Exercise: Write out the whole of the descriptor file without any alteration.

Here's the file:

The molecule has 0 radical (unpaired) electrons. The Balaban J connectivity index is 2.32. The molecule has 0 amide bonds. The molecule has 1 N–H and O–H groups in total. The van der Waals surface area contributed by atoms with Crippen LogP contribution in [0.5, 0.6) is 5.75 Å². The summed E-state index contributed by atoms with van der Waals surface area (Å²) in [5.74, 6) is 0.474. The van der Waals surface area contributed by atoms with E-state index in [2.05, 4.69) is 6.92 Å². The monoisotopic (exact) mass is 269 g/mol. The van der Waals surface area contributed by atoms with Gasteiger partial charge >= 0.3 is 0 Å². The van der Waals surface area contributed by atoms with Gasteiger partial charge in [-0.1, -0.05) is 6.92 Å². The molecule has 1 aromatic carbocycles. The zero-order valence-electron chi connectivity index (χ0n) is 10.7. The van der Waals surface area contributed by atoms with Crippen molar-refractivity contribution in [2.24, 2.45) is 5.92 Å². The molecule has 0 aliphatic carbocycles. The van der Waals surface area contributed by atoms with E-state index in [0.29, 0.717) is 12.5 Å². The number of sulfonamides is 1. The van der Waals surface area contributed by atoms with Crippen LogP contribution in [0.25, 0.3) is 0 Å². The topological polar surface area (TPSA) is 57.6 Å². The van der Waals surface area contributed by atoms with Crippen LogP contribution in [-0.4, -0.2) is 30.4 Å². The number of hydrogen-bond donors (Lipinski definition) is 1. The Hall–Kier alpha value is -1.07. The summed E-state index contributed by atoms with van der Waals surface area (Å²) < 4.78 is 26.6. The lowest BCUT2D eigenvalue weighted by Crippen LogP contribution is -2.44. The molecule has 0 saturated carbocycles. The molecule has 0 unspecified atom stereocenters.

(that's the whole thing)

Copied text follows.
The molecule has 0 radical (unpaired) electrons. The Balaban J connectivity index is 2.32. The molecule has 0 amide bonds. The molecule has 1 N–H and O–H groups in total. The van der Waals surface area contributed by atoms with Crippen LogP contribution in [0.5, 0.6) is 5.75 Å². The summed E-state index contributed by atoms with van der Waals surface area (Å²) in [5.74, 6) is 0.474. The van der Waals surface area contributed by atoms with E-state index in [2.05, 4.69) is 6.92 Å². The monoisotopic (exact) mass is 269 g/mol. The van der Waals surface area contributed by atoms with Gasteiger partial charge >= 0.3 is 0 Å². The van der Waals surface area contributed by atoms with Gasteiger partial charge in [-0.1, -0.05) is 6.92 Å². The molecule has 1 aromatic carbocycles. The zero-order valence-electron chi connectivity index (χ0n) is 10.7. The van der Waals surface area contributed by atoms with Crippen molar-refractivity contribution in [2.24, 2.45) is 5.92 Å². The molecule has 0 aliphatic carbocycles. The van der Waals surface area contributed by atoms with E-state index in [0.29, 0.717) is 12.5 Å². The number of sulfonamides is 1. The van der Waals surface area contributed by atoms with Crippen LogP contribution in [0.25, 0.3) is 0 Å². The topological polar surface area (TPSA) is 57.6 Å². The van der Waals surface area contributed by atoms with Crippen LogP contribution in [-0.4, -0.2) is 30.4 Å². The number of hydrogen-bond donors (Lipinski definition) is 1. The Hall–Kier alpha value is -1.07. The summed E-state index contributed by atoms with van der Waals surface area (Å²) < 4.78 is 26.6. The lowest BCUT2D eigenvalue weighted by Crippen LogP contribution is -2.44. The molecule has 0 saturated carbocycles. The molecule has 0 unspecified atom stereocenters.